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An History of Birmingham (1783)

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Some account of the derivation of the name of Birmingham.

The word Birmingham, is too remote for certain explanation. During the last four centuries it has been variously written Brumwycheham, Bermyngeham, Bromwycham, Burmyngham, Bermyngham, Byrmyngham, and Birmingham; nay, even so late as the seventeenth century it was written Bromicham. Dugdale supposes the name to have been given by the planter, or owner, in the time of the Saxons; but, I suppose it much older than any Saxon, date: besides, it is not so common for a man to give a name to, as to take one from, a place. A man seldom gives his name except he is the founder, as Petersburg from Peter the Great.

Towns, as well as every thing in nature, have exceedingly minute beginnings, and generally take a name from situation, or local circumstances. Would the Lord of a manor think it an honour to give his name to two or three miserable huts? But, if in a succession of ages these huts swell into opulence, they confer upon the lord an honour, a residence, and a name. The terminations of sted, ham, and hurst, are evidently Saxon, and mean the same thing, a home.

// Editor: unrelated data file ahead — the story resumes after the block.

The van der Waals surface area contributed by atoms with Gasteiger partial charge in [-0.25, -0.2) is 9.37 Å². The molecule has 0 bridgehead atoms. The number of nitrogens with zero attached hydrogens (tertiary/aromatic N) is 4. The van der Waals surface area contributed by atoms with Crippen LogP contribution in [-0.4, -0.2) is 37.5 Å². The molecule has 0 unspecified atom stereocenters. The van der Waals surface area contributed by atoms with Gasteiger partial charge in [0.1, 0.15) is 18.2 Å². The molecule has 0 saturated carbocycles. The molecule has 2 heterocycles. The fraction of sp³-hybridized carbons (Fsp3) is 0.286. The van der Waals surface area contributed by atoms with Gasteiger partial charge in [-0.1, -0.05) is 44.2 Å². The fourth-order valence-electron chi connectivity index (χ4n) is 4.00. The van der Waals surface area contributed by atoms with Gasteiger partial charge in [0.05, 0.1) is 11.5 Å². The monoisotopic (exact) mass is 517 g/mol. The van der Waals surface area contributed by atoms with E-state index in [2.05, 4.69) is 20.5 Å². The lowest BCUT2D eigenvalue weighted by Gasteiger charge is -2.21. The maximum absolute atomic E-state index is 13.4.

The word, in later ages reduced to a certainty, hath undergone various mutations; but the original seems to have been Bromwych; Brom perhaps, from broom a shrub, for the growth of which the soil is extremely favourable; Wych, a descent, this exactly corresponds with the declivity from the High Street to Digbeth. Two other places also in the neigbourhood bear the same name, which serves to strengthen the opinion.

This infant colony, for many centuries after the first buddings of existence, perhaps, had no other appellation than that of Bromwych. Its center, for many reasons that might be urged, was the Old Cross, and its increase, in those early ages of time must have been very small.

A series of prosperity attending it, its lord might assume its name, reside in it, and the particle ham would naturally follow. This very probably happened under the Saxon Heptarchy, and the name was no other than Bromwycham.


It lies near the centre of the kingdom, in the north-west extremity of the county of Warwick, in a kind of peninsula, the northern part of which is bounded by Handsworth, in the county of Stafford, and the southern by King's-norton, in the county of Worcester; it is also in the diocese of Lichfield and Coventry, and in the deanery of Arden.

Let us perambulate the parish from the bottom of Digbeth, thirty yards north of the bridge. We will proceed south-west up the bed of the river, with Deritend, in the parish of Aston, on our left. Before we come to the Floodgates, near Vaughton's Hole, we pass by the Longmores, a small part of King's-norton. Crossing the river Rea, we enter the vestiges of a small rivulet, yet visible, though the stream hath been turned, perhaps, a thousand years, to supply the moat. We now bear rather west, nearly in a straight line for three miles, to Shirland brook, with Edgbaston on the left....